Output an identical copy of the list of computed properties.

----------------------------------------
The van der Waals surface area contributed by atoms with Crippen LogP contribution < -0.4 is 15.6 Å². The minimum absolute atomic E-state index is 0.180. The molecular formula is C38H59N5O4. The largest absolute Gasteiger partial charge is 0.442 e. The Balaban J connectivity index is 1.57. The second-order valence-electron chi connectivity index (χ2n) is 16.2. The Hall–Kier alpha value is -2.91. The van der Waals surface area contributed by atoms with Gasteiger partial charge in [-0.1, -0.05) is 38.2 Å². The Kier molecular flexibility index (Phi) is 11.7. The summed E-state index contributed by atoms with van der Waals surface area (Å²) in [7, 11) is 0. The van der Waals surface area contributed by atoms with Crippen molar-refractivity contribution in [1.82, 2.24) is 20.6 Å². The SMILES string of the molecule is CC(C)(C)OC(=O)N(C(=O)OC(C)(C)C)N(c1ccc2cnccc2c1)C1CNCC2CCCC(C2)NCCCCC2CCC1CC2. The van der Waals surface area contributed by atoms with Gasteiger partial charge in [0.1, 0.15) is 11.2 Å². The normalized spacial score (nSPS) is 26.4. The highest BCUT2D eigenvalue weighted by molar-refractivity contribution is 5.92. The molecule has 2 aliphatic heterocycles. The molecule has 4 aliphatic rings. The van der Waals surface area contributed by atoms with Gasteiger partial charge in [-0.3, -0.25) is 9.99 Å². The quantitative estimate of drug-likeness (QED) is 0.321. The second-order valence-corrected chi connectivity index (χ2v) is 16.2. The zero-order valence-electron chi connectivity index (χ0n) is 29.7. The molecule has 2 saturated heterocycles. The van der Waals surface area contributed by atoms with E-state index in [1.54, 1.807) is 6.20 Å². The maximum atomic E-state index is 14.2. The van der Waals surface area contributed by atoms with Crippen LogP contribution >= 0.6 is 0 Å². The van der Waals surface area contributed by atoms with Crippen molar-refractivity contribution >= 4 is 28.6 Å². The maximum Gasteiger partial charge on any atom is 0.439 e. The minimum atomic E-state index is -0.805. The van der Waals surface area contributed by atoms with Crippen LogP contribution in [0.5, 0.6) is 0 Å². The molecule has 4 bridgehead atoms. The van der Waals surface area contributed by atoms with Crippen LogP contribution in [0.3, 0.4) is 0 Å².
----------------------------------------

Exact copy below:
The van der Waals surface area contributed by atoms with Crippen LogP contribution < -0.4 is 15.6 Å². The minimum absolute atomic E-state index is 0.180. The molecular formula is C38H59N5O4. The largest absolute Gasteiger partial charge is 0.442 e. The Balaban J connectivity index is 1.57. The second-order valence-electron chi connectivity index (χ2n) is 16.2. The Hall–Kier alpha value is -2.91. The van der Waals surface area contributed by atoms with Gasteiger partial charge in [-0.1, -0.05) is 38.2 Å². The Kier molecular flexibility index (Phi) is 11.7. The summed E-state index contributed by atoms with van der Waals surface area (Å²) in [7, 11) is 0. The van der Waals surface area contributed by atoms with Crippen molar-refractivity contribution in [1.82, 2.24) is 20.6 Å². The SMILES string of the molecule is CC(C)(C)OC(=O)N(C(=O)OC(C)(C)C)N(c1ccc2cnccc2c1)C1CNCC2CCCC(C2)NCCCCC2CCC1CC2. The van der Waals surface area contributed by atoms with Gasteiger partial charge in [0.1, 0.15) is 11.2 Å². The normalized spacial score (nSPS) is 26.4. The highest BCUT2D eigenvalue weighted by molar-refractivity contribution is 5.92. The molecule has 2 aliphatic heterocycles. The molecule has 4 aliphatic rings. The van der Waals surface area contributed by atoms with Gasteiger partial charge in [-0.3, -0.25) is 9.99 Å². The quantitative estimate of drug-likeness (QED) is 0.321. The second-order valence-corrected chi connectivity index (χ2v) is 16.2. The zero-order valence-electron chi connectivity index (χ0n) is 29.7. The molecule has 2 saturated heterocycles. The van der Waals surface area contributed by atoms with E-state index in [1.54, 1.807) is 6.20 Å². The maximum atomic E-state index is 14.2. The van der Waals surface area contributed by atoms with Crippen LogP contribution >= 0.6 is 0 Å². The van der Waals surface area contributed by atoms with Crippen molar-refractivity contribution >= 4 is 28.6 Å². The maximum Gasteiger partial charge on any atom is 0.439 e. The minimum atomic E-state index is -0.805. The van der Waals surface area contributed by atoms with Crippen LogP contribution in [0.5, 0.6) is 0 Å². The molecule has 4 bridgehead atoms. The van der Waals surface area contributed by atoms with Crippen LogP contribution in [0.3, 0.4) is 0 Å².